I'm basically hate-reading this series. So many plot contrivances, so many gaping holes in the world Condie is trying to build, so much resting on anI'm basically hate-reading this series. So many plot contrivances, so many gaping holes in the world Condie is trying to build, so much resting on an uninteresting love triangle. Nice try on being the next Hunger Games. ...more
I love a good young adult novel about dystopian futures, and Uglies is undoubtedly my favorite so far. Set hundreds of years after Americans finally sI love a good young adult novel about dystopian futures, and Uglies is undoubtedly my favorite so far. Set hundreds of years after Americans finally self-destruct at the hands of foreign oil dependency, Scott Westerfeld's future seems, at first glance, a neo-liberal paradise. All energy is clean and renewable, all materials instantly recyclable; all citizens are vegetarians, appalled that their ancestors ever wasted acres of South American farmland on raising cattle. There is no war, no hunger, and no poverty. And there is no racism or discrimination - because everyone looks the same, thanks to an operation that renders every 16-year-old "pretty," a work of biological beauty, with perfectly proportioned and symmetrical features.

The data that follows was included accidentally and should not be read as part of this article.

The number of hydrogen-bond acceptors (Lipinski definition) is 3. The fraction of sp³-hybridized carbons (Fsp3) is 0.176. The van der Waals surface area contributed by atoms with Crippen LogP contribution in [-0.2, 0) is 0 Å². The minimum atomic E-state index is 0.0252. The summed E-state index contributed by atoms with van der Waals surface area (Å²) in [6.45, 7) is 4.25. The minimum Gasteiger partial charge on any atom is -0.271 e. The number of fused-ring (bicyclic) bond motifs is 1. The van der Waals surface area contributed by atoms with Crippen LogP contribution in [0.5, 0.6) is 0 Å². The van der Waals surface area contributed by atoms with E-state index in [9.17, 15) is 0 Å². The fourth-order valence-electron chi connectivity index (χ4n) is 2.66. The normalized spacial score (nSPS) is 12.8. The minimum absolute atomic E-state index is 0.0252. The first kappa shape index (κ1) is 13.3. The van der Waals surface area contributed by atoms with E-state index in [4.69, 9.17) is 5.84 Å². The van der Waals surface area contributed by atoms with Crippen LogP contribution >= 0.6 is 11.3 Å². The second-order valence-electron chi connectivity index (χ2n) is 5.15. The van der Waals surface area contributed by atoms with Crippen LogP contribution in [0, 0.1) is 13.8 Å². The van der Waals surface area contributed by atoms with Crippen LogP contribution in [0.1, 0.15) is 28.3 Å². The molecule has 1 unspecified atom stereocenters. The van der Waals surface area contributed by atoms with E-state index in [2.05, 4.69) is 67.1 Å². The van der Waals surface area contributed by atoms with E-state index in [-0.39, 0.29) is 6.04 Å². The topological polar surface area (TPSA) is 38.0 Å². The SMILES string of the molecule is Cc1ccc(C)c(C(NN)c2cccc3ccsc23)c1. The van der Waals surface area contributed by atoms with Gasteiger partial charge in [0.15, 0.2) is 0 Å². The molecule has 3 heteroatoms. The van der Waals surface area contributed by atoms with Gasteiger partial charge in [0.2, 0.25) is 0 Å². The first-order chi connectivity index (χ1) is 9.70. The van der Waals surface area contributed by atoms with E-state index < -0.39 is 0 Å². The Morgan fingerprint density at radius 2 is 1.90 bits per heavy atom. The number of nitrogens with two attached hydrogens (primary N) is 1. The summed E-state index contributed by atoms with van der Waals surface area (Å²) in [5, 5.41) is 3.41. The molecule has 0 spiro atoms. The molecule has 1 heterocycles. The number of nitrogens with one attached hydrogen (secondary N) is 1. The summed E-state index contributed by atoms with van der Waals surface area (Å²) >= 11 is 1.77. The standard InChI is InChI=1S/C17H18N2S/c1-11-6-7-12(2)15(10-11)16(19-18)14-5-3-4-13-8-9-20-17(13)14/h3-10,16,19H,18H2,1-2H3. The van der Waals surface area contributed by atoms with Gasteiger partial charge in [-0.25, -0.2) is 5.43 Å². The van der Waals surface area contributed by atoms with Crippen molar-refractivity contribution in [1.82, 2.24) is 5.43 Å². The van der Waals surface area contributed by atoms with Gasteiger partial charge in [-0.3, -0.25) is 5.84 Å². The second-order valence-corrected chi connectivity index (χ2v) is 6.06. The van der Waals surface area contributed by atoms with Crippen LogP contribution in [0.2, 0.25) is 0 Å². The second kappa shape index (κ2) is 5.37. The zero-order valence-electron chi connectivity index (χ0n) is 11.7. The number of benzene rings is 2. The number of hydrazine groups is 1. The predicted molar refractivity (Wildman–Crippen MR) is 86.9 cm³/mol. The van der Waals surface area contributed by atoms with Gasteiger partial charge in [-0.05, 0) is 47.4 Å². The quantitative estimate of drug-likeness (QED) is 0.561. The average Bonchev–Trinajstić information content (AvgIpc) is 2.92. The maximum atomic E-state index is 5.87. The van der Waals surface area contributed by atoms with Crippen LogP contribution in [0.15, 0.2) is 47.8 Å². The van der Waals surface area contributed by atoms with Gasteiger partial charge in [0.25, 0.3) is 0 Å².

The idea is that because everyone is the same, there is no basis for hate. But of course, as lovers of dystopian fiction know well, this ideal seldom works out as planned. On the verge of her surgical rite of passage, 15-year-old Tally meets a community of rebel citizens who persuade her that being pretty isn't all it's cracked up to be. Tally's dilemma over an order from the department of Special Circumstances to betray this rogue cell is absorbing, and the novel's conclusion risky and refreshingly complex. I finished this book days ago and I'm still mulling over its implications for how we live now, and the fact that even noble liberal principles have a dark side. Highly recommended....more